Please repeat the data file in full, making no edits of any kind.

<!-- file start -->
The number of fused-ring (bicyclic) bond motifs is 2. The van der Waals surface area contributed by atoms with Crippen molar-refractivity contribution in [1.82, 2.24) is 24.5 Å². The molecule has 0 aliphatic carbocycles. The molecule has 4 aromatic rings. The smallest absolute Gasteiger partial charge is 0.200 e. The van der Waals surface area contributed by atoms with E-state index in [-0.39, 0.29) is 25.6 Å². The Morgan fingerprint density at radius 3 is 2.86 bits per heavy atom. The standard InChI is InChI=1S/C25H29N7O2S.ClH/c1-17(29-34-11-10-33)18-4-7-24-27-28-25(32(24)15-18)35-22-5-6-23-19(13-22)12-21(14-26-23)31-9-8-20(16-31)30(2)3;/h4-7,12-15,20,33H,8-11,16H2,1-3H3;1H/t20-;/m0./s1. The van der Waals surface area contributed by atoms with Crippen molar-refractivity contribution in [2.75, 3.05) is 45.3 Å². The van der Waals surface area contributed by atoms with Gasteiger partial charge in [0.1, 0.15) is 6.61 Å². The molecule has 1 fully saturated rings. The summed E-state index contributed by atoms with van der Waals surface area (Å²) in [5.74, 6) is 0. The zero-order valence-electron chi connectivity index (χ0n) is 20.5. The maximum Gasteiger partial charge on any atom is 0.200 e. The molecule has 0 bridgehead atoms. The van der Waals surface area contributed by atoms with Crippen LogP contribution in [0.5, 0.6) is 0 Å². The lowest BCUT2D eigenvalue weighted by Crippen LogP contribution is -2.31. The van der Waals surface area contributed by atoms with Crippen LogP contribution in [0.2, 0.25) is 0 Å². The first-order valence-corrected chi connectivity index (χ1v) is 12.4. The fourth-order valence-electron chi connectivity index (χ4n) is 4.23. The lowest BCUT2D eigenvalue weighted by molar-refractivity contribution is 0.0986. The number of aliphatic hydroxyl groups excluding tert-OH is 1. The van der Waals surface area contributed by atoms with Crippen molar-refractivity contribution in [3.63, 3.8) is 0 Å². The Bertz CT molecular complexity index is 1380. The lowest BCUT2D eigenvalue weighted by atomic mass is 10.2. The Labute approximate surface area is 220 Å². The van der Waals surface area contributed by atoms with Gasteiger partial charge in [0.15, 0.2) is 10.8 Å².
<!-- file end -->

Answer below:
The number of fused-ring (bicyclic) bond motifs is 2. The van der Waals surface area contributed by atoms with Crippen molar-refractivity contribution in [1.82, 2.24) is 24.5 Å². The molecule has 0 aliphatic carbocycles. The molecule has 4 aromatic rings. The smallest absolute Gasteiger partial charge is 0.200 e. The van der Waals surface area contributed by atoms with E-state index in [-0.39, 0.29) is 25.6 Å². The Morgan fingerprint density at radius 3 is 2.86 bits per heavy atom. The standard InChI is InChI=1S/C25H29N7O2S.ClH/c1-17(29-34-11-10-33)18-4-7-24-27-28-25(32(24)15-18)35-22-5-6-23-19(13-22)12-21(14-26-23)31-9-8-20(16-31)30(2)3;/h4-7,12-15,20,33H,8-11,16H2,1-3H3;1H/t20-;/m0./s1. The van der Waals surface area contributed by atoms with Crippen molar-refractivity contribution in [2.75, 3.05) is 45.3 Å². The van der Waals surface area contributed by atoms with Gasteiger partial charge in [0.1, 0.15) is 6.61 Å². The molecule has 1 fully saturated rings. The summed E-state index contributed by atoms with van der Waals surface area (Å²) in [5.74, 6) is 0. The zero-order valence-electron chi connectivity index (χ0n) is 20.5. The maximum Gasteiger partial charge on any atom is 0.200 e. The molecule has 0 bridgehead atoms. The van der Waals surface area contributed by atoms with Crippen LogP contribution in [0.5, 0.6) is 0 Å². The lowest BCUT2D eigenvalue weighted by Crippen LogP contribution is -2.31. The van der Waals surface area contributed by atoms with Crippen LogP contribution in [0.2, 0.25) is 0 Å². The first-order valence-corrected chi connectivity index (χ1v) is 12.4. The fourth-order valence-electron chi connectivity index (χ4n) is 4.23. The lowest BCUT2D eigenvalue weighted by molar-refractivity contribution is 0.0986. The number of aliphatic hydroxyl groups excluding tert-OH is 1. The van der Waals surface area contributed by atoms with Crippen molar-refractivity contribution in [3.63, 3.8) is 0 Å². The Bertz CT molecular complexity index is 1380. The lowest BCUT2D eigenvalue weighted by atomic mass is 10.2. The Labute approximate surface area is 220 Å². The van der Waals surface area contributed by atoms with Gasteiger partial charge in [0.15, 0.2) is 10.8 Å².